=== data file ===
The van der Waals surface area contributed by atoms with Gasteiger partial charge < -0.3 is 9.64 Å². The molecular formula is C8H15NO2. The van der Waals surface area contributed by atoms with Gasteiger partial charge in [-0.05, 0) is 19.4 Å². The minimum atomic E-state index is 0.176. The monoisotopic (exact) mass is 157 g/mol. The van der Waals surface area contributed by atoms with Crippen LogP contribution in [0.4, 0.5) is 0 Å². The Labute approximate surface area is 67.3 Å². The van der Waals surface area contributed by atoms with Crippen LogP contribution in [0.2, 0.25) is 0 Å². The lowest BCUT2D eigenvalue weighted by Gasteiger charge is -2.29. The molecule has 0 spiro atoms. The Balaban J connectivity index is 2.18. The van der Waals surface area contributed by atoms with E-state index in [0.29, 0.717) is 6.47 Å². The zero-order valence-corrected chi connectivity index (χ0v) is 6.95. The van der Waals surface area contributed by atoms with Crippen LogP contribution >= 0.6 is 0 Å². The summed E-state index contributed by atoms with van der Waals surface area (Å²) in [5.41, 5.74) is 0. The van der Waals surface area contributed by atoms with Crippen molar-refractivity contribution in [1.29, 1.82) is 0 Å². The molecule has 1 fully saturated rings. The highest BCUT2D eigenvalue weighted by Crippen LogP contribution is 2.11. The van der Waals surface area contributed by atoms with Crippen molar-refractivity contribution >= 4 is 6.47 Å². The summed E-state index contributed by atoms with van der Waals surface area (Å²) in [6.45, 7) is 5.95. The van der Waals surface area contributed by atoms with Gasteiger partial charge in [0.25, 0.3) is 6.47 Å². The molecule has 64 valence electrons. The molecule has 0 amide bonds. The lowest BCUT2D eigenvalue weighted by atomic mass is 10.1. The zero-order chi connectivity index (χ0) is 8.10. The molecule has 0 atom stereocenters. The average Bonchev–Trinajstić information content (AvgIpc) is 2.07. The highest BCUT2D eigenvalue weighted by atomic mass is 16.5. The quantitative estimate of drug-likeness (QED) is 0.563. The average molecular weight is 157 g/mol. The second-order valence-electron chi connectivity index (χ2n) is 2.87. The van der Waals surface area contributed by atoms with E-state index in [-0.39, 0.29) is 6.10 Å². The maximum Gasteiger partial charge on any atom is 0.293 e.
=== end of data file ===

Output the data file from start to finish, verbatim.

The van der Waals surface area contributed by atoms with Gasteiger partial charge < -0.3 is 9.64 Å². The molecular formula is C8H15NO2. The van der Waals surface area contributed by atoms with Gasteiger partial charge in [-0.05, 0) is 19.4 Å². The minimum atomic E-state index is 0.176. The monoisotopic (exact) mass is 157 g/mol. The van der Waals surface area contributed by atoms with Crippen LogP contribution in [0.4, 0.5) is 0 Å². The Labute approximate surface area is 67.3 Å². The van der Waals surface area contributed by atoms with Crippen LogP contribution in [0.2, 0.25) is 0 Å². The lowest BCUT2D eigenvalue weighted by Gasteiger charge is -2.29. The molecule has 0 spiro atoms. The Balaban J connectivity index is 2.18. The van der Waals surface area contributed by atoms with E-state index in [0.29, 0.717) is 6.47 Å². The zero-order valence-corrected chi connectivity index (χ0v) is 6.95. The van der Waals surface area contributed by atoms with Crippen LogP contribution >= 0.6 is 0 Å². The summed E-state index contributed by atoms with van der Waals surface area (Å²) in [5.41, 5.74) is 0. The van der Waals surface area contributed by atoms with Crippen molar-refractivity contribution in [1.29, 1.82) is 0 Å². The molecule has 1 fully saturated rings. The highest BCUT2D eigenvalue weighted by Crippen LogP contribution is 2.11. The van der Waals surface area contributed by atoms with Crippen molar-refractivity contribution >= 4 is 6.47 Å². The summed E-state index contributed by atoms with van der Waals surface area (Å²) in [6.45, 7) is 5.95. The van der Waals surface area contributed by atoms with Gasteiger partial charge in [0.25, 0.3) is 6.47 Å². The molecule has 64 valence electrons. The molecule has 0 amide bonds. The lowest BCUT2D eigenvalue weighted by atomic mass is 10.1. The zero-order chi connectivity index (χ0) is 8.10. The molecule has 0 atom stereocenters. The average Bonchev–Trinajstić information content (AvgIpc) is 2.07. The highest BCUT2D eigenvalue weighted by atomic mass is 16.5. The quantitative estimate of drug-likeness (QED) is 0.563. The average molecular weight is 157 g/mol. The second-order valence-electron chi connectivity index (χ2n) is 2.87. The van der Waals surface area contributed by atoms with E-state index in [-0.39, 0.29) is 6.10 Å². The maximum Gasteiger partial charge on any atom is 0.293 e.